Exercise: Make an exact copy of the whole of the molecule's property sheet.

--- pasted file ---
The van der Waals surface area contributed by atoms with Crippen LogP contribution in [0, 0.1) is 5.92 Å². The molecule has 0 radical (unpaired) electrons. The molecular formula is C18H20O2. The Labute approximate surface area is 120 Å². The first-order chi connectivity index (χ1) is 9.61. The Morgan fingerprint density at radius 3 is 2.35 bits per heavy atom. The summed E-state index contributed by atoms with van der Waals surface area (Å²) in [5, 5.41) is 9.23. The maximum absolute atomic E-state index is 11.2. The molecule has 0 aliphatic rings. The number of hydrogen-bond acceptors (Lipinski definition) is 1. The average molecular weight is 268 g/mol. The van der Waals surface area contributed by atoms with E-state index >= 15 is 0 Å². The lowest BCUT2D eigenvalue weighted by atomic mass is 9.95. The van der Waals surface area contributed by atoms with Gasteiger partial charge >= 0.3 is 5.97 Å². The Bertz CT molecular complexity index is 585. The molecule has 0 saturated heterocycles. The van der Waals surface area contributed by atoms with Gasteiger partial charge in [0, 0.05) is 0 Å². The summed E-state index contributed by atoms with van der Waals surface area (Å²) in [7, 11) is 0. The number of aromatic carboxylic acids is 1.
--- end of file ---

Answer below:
The van der Waals surface area contributed by atoms with Crippen LogP contribution in [0, 0.1) is 5.92 Å². The molecule has 0 radical (unpaired) electrons. The molecular formula is C18H20O2. The Labute approximate surface area is 120 Å². The first-order chi connectivity index (χ1) is 9.61. The Morgan fingerprint density at radius 3 is 2.35 bits per heavy atom. The summed E-state index contributed by atoms with van der Waals surface area (Å²) in [5, 5.41) is 9.23. The maximum absolute atomic E-state index is 11.2. The molecule has 0 aliphatic rings. The number of hydrogen-bond acceptors (Lipinski definition) is 1. The average molecular weight is 268 g/mol. The van der Waals surface area contributed by atoms with E-state index >= 15 is 0 Å². The lowest BCUT2D eigenvalue weighted by atomic mass is 9.95. The van der Waals surface area contributed by atoms with Gasteiger partial charge >= 0.3 is 5.97 Å². The Bertz CT molecular complexity index is 585. The molecule has 0 saturated heterocycles. The van der Waals surface area contributed by atoms with Gasteiger partial charge in [0, 0.05) is 0 Å². The summed E-state index contributed by atoms with van der Waals surface area (Å²) in [7, 11) is 0. The number of aromatic carboxylic acids is 1.